During World War II, Worsley served with the Canadian Navy where she was part of a team tasked with designing computer-equipped torpedoes.

She then went on to obtain a Master of Science degree in mathematics from the Massachusetts Institute of Technology in 1947—which is where she was exposed to real computers for the first time. The following year, Worsley went to the University of Cambridge for two years where she began work on her PhD in mathematical physics.

Beatrice Worsley, 1922-1972. Supplied by Alva Worsley

In 1951, Worsley returned to Canada and was hired by U of T as a staff mathematician at the Computation Centre. She completed her PhD in 1952—which is believed to be the first dissertation involving modern computers—establishing herself as one of the most computer-literate women in the world.

Worsley left to work at Queen’s in 1965, giving up the title of associate professor at U of T for computing advisor at Queen’s. When she arrived, the university had one outdated computer housed in the civil engineering department. Despite this, Worsley was one of three people who helped launch a computer centre at the university, in addition to teaching and administrative duties.

Queen’s launched the department of computing and information science, to which Worsley received cross-appointment and developed both graduate and undergraduate curricula.

Throughout her career, Worsley wrote dozens of articles and technical papers relating to her work, leaving a lasting impact on the field of computer science.

In 1972, Worsley died of a heart attack while on sabbatical. She was 50 years old.

Charlotte Whitton (1896-1975)

Charlotte Whitton, a Queen’s University alumna, was born in 1896 in Renfrew, Ontario. She came to Queen’s during World War I.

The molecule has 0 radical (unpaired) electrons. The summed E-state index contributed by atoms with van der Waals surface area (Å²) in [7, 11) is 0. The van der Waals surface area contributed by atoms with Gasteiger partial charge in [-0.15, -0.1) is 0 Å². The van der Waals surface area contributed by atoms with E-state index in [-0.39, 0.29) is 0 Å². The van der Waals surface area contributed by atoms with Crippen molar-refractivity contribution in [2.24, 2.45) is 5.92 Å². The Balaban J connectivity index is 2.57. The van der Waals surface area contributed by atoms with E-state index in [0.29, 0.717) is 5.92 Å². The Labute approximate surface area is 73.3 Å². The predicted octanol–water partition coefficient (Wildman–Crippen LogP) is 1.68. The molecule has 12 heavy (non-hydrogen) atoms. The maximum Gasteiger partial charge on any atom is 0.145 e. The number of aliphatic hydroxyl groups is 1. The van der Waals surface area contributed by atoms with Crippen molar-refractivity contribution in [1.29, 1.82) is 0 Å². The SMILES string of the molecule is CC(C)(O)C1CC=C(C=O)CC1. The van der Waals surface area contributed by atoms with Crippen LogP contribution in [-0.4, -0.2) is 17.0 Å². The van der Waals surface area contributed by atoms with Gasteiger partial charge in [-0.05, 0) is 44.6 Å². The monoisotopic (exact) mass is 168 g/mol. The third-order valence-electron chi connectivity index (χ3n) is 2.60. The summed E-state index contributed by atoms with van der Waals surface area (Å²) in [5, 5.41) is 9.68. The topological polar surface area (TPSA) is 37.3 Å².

Whitton excelled during her time at Queen’s, both in her academics, extracurriculars, and as an athlete. She graduated with her MA in 1917, receiving Queen’s medals in History and English, while playing on the field hockey, basketball, and ice hockey teams. Whitton was the first woman to be elected to an executive position within the AMS, and the first woman Editor in Chief of The Journal.

Whitton went on to become the founding director of the Canadian Council on Child Welfare. She worked for the Council for almost 20 years, fighting to improve standards for juvenile immigrants and neglected and dependent children. At this time, Whitton also acted as a federal unemployment relief policy advisor during the Great Depression.

In 1951, Whitton became mayor of Ottawa, making her the first woman mayor of a major Canadian city. She held this position until 1956, and again from 1960-64. During her time as mayor, Whitton worked to balance the city’s finances, had several affordable housing units constructed, and transformed an old hospital into a seniors complex.

Charlotte Whitton, 1896-1975. Supplied by Queen’s Archives

Whitton remained connected to Queen’s as an active member of the Alumnae Association and sat on the Board of Trustees from 1928-40. In 1941, Queen’s awarded Whitton an honorary doctorate degree.

Whitton was known to frequently say: “Whatever women do, they must do twice as well as men to be thought half as good. Luckily, this is not difficult.”

Whitton became an Officer of the Order of Canada in 1967 and died of a heart attack eight years later.

Despite her fame and successes, Whitton’s career didn’t come without controversy. Many said she was racist and antisemitic, displaying prejudice against anyone not of British descent.


History, Politics, Queen’s Archives, STEM, women